- Leaving the area or the park: This tactic was observed both by people whose dogs had been attacked or were being repeatedly mounted by another dog (see below) as well as by owners whose dogs were the misbehaving party. Owners of dogs who had been attacked or bullied typically left angry and upset. Owners of dogs who had misbehaved often moved to another area of the park or “left early”.
- Humor and Baby Talk: Humor was reported to occur most frequently when one dog was mounting another. Sex jokes were apparently popular (ick). Humor was also used at the expense of owners whose dogs were being mounted by another dog (and were trying to stop it) or were upset about the behavior of other dogs or owners. Finally, some owners would use remedial (baby) talk to their dogs to ostensibly chastise them for their bouts of misbehavior while doing nothing to actually stop or prevent the behavior or to help the targeted victim………
OKAY. That’s it. I’ve had enough. I can take no more of this paper.
I started writing this essay with every intention of focusing on the topic of the paper – the behavior and social interactions of people who visit a dog park with their dogs. And, admittedly, the paper does present some interesting themes and observations about emerging social norms of the dog park. However…….as I read and then reread this paper, it was impossible to ignore its complete exclusion of any mention whatsoever of the potential or actual harm that came to many of the dogs whose stories were being told. Many were situations in which a dog was being emotionally harmed and possibly physically injured. Here are four examples that the author reports:
- Immediately after entering the park, a dog stares down and then chases another dog, holding his head over the retreating dog’s shoulder and snarling. The dog then switches to another dog, continuing this behavior. (Owner: Does nothing. Other owners: Watch and say/do nothing).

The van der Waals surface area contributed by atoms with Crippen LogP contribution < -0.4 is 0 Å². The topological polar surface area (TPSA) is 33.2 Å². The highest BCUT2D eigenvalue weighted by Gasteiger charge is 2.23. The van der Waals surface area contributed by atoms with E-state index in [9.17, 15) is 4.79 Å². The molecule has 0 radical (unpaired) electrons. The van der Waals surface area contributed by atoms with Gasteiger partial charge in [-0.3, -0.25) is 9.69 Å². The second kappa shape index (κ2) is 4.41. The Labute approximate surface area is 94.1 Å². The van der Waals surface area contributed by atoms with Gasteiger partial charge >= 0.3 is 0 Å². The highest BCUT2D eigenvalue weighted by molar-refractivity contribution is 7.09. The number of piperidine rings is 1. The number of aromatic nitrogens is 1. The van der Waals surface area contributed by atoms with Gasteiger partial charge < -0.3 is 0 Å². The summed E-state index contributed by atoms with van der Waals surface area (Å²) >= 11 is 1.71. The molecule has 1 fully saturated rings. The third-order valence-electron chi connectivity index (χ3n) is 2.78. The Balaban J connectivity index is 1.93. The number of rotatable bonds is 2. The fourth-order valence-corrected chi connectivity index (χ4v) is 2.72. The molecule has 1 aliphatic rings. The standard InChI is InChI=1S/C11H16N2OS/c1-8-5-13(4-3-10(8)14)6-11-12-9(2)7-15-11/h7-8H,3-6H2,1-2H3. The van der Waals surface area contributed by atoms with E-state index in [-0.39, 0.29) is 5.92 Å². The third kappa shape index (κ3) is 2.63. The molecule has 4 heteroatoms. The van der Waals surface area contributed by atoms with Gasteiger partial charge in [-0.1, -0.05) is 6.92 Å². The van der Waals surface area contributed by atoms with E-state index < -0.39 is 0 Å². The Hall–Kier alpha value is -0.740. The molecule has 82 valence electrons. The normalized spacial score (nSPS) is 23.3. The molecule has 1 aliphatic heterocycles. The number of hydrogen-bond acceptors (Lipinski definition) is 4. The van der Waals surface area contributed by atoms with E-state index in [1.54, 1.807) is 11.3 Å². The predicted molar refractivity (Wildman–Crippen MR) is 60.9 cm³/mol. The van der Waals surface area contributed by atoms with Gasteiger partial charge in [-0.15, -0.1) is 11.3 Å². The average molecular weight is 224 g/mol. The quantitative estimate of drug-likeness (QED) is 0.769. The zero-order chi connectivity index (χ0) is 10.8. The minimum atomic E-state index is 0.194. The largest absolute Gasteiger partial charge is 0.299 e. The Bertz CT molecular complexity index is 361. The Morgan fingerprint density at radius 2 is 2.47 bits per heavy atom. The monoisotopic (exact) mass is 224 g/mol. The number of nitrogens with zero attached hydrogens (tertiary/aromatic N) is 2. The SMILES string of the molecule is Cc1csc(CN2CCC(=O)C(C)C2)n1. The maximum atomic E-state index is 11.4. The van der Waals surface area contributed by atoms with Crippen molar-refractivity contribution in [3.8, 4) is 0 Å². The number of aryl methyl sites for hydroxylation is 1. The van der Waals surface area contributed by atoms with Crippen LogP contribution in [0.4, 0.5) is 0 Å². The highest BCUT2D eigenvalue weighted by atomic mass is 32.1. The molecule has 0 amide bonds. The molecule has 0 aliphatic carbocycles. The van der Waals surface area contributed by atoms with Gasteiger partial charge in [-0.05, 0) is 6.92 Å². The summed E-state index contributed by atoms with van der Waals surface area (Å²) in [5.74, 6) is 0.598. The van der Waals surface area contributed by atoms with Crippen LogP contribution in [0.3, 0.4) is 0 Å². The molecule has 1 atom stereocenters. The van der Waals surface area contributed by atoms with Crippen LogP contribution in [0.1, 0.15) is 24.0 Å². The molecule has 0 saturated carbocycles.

- A black Labrador mounts another dog and will not stop. The targeted dog’s owner repeatedly attempts to get the Lab off of her dog, to no avail. Four people standing nearby watch this and laugh. The dog’s owner finally succeeds in removing the Lab from her dog. Upset and angry, she leaves the park. The observing owners joke about the incident.
- An older dog is attacked by a young dog. The fight is prolonged and the owners have difficulty breaking the two dogs apart. Following the attack, the young dog’s owner said to his dog: “Bad dog; lie down, sit down. We are going home early because of you.”
- A dog’s ear was bitten off (yes, her EAR) by another dog. The author states that this problem was “resolved” because the attacking dog’s owner offered to pay the veterinary bill. This incident is reported in a section describing ways in which owners “over-react” to problems.
Rather than provide needed research about developing cultural norms of dog parks, this study ultimately confirmed for me that:
- Dog parks are not safe for dogs.
- Dog park people frequently behave badly by not being responsible dog owners and by being inconsiderate and uncaring towards other people and their dogs.
Granted, this ethnographic study examined the cultural milieu of a single dog park. Certainly dog parks vary in size, type of rules, participant behavior, and numerous other factors. And of course, more research is needed. However, until a study comes along that convinces me otherwise, I will continue to hike and run with my dogs for exercise and companionship, and to provide play times for them with doggie friends who they know well (and whose owners I know and trust as responsible and caring dog people).
I am also going to modify my advice to my training school clients. For those who tell us that they visit dog parks, I will advise them to stop going and to seek less risky (and more dog- and people-friendly) ways to exercise and socialize their dogs.
Take your dog walking with your friends and their dogs.
Be your dog’s best friend and his protector.
‘Nuff Said. Off of Soapbox.
Reference: Jackson P. Situated activities in a dog park: Identity and conflict in human-animal space. Society and Animals 2012; 20:254-272.